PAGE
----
With the Royals regularly using four left-handed hitters in their lineup, Showalter may elect to turn to left-handed relievers Brian Matusz and T.J. McFarland after they were left off the ALDS roster against Detroit, who feasted off southpaw pitching in the regular season. Kansas City hit .266 against left-handers and .261 against right-handed arms, but the presence of lefty hitters Eric Hosmer, Mike Moustakas, and Alex Gordon — right fielder Nori Aoki hit .363 against left-handers this season — would make you think Showalter would prefer having the situational Matusz as an option to pitch to a left-handed hitter or two in certain spots.

Left-handers hit only .223 against Matusz in the regular season while righties hit .277 with an .876 on-base plus slugging percentage.

McFarland’s addition for the ALCS would appear to be less certain as lefties hit .266 against him compared to right-handers posting a .324 average. There wouldn’t appear to be room for both Ubaldo Jimenez and McFarland in the bullpen, so you wonder if Showalter will once again go with the veteran as his emergency long man to keep Kevin Gausman available to pitch in high-leverage situations.

The Orioles kept 11 pitchers for the best-of-five ALDS, but the next round having a best-of-seven format might entice Showalter to add an extra pitcher, leaving him with a shorter bench. Considering Ryan Flaherty played such strong defense at third base, the Orioles manager might not find it necessary to have both Jimmy Paredes and Kelly Johnson on the bench for this series.

The switch-hitting Paredes did not appear in any of the three ALDS games while the lefty-hitting Johnson appeared once as a pinch hitter and replaced Flaherty at third base for the ninth inning of Game 2.

As for the starting rotation, Showalter is expected to send Chris Tillman to the hill for Game 1, but it remains to be seen whether he’ll slot Miguel Gonzalez into Game 2 after he didn’t pitch in the ALDS or the right-hander will once again fit behind Wei-Yin Chen and Bud Norris in the pecking order.

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Young’s simple approach nets huge dividends for Orioles in dramatic Game 2 win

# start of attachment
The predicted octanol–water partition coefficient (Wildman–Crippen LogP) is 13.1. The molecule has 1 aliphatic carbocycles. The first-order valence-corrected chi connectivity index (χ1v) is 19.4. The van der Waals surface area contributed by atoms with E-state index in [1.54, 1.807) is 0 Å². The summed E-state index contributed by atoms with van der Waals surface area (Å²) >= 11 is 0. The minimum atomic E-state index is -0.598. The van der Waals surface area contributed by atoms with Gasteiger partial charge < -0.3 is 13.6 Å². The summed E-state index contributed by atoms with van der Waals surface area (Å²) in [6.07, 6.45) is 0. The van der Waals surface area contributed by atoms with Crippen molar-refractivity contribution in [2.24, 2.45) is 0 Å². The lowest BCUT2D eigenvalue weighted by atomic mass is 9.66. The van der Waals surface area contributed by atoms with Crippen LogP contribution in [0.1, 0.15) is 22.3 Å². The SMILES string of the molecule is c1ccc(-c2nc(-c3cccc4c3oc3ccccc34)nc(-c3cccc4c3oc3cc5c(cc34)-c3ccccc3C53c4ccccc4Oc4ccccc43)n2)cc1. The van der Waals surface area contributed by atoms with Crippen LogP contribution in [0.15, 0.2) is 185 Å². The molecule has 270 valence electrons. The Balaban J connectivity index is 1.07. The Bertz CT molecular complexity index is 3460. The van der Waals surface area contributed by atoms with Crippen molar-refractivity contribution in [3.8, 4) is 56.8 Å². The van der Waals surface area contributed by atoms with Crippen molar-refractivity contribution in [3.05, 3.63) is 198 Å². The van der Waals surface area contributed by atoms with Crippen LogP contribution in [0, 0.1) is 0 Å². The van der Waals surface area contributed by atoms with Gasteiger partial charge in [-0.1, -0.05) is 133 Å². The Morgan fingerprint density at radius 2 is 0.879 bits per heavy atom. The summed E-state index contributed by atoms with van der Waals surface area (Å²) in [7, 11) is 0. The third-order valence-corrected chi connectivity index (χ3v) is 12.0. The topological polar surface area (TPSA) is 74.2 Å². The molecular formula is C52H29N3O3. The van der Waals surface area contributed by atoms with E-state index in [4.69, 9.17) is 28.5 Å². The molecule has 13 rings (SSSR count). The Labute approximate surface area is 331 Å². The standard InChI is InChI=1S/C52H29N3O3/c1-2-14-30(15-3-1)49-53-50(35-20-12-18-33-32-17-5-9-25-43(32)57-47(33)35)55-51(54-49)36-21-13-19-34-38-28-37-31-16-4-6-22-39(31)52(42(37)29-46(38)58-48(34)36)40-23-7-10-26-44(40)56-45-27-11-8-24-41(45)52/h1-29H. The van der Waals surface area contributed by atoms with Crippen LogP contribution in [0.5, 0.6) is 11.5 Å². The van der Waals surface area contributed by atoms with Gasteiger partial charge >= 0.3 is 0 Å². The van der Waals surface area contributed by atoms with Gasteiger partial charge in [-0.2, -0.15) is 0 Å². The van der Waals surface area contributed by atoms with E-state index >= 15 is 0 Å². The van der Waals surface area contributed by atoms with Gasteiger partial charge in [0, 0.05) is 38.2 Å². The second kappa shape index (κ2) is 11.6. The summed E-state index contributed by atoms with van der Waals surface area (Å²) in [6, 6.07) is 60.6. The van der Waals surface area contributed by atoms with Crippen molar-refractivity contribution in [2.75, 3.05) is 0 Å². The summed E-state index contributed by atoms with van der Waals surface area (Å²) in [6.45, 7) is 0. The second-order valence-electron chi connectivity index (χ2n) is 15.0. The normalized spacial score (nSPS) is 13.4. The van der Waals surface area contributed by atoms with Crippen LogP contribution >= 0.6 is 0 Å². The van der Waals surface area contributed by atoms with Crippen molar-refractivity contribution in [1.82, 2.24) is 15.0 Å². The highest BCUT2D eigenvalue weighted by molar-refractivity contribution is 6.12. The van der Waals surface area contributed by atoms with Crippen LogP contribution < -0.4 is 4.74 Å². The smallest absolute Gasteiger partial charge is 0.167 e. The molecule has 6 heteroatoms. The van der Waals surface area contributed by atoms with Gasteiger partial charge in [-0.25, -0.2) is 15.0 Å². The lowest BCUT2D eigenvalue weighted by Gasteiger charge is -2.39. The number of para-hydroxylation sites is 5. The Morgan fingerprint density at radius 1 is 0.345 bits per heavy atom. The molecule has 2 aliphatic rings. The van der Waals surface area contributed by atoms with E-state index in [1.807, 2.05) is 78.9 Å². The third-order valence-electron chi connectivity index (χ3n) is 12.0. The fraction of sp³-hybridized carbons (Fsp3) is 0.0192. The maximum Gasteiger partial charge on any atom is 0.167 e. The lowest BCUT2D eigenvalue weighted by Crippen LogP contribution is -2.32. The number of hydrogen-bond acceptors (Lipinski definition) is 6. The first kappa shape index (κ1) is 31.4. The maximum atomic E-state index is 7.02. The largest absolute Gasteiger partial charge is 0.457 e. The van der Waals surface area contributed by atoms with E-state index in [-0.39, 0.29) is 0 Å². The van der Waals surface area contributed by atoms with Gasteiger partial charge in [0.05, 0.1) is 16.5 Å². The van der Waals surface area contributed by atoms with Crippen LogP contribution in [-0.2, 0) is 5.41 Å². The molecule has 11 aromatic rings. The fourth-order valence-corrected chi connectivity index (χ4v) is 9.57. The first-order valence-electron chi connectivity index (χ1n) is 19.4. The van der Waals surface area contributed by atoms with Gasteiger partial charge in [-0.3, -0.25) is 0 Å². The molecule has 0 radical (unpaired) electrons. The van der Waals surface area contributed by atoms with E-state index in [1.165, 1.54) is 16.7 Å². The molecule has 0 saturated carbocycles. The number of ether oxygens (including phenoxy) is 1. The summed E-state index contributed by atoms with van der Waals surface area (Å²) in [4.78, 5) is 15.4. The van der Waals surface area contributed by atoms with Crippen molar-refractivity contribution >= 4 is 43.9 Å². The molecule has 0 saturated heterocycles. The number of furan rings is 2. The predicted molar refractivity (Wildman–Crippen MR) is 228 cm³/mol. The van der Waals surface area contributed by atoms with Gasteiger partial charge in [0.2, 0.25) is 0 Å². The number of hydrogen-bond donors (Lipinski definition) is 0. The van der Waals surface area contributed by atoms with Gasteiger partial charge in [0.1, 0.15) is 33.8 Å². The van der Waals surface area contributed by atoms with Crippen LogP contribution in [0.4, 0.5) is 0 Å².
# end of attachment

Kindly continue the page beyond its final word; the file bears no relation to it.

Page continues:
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Young’s simple approach nets huge dividends for Orioles in dramatic Game 2 win

Posted on 03 October 2014 by Luke Jones

BALTIMORE — Following one of the most dramatic moments in the history of Oriole Park at Camden Yards, Delmon Young appeared to be the only one who didn’t view his three-run double as anything special after the Orioles’ 7-6 win over the Detroit Tigers on Friday afternoon.

Asked how it felt to hear the roar of the crowd after he connected on a liner down the left-field line off Joakim Soria and what it meant to lift his club to a dramatic comeback victory to take a 2-0 lead in the American League Division Series, Young was short and unemotional with his answers as if he didn’t understand why such a fuss was being made. Of course, it wasn’t the first time Young has delivered in October as it was just a few years ago that he hit eight home runs over two postseason runs with the same team he put on the brink of elimination Friday afternoon.

“Just like winning a ballgame,” said Young about how he felt as just a trace of a half-smile briefly came across his face. “I was trying to do my job and win a game. You don’t want to go to Detroit [tied] 1-1 when they have [David] Price going and [Rick] Porcello going and they have an opportunity to clinch up there.”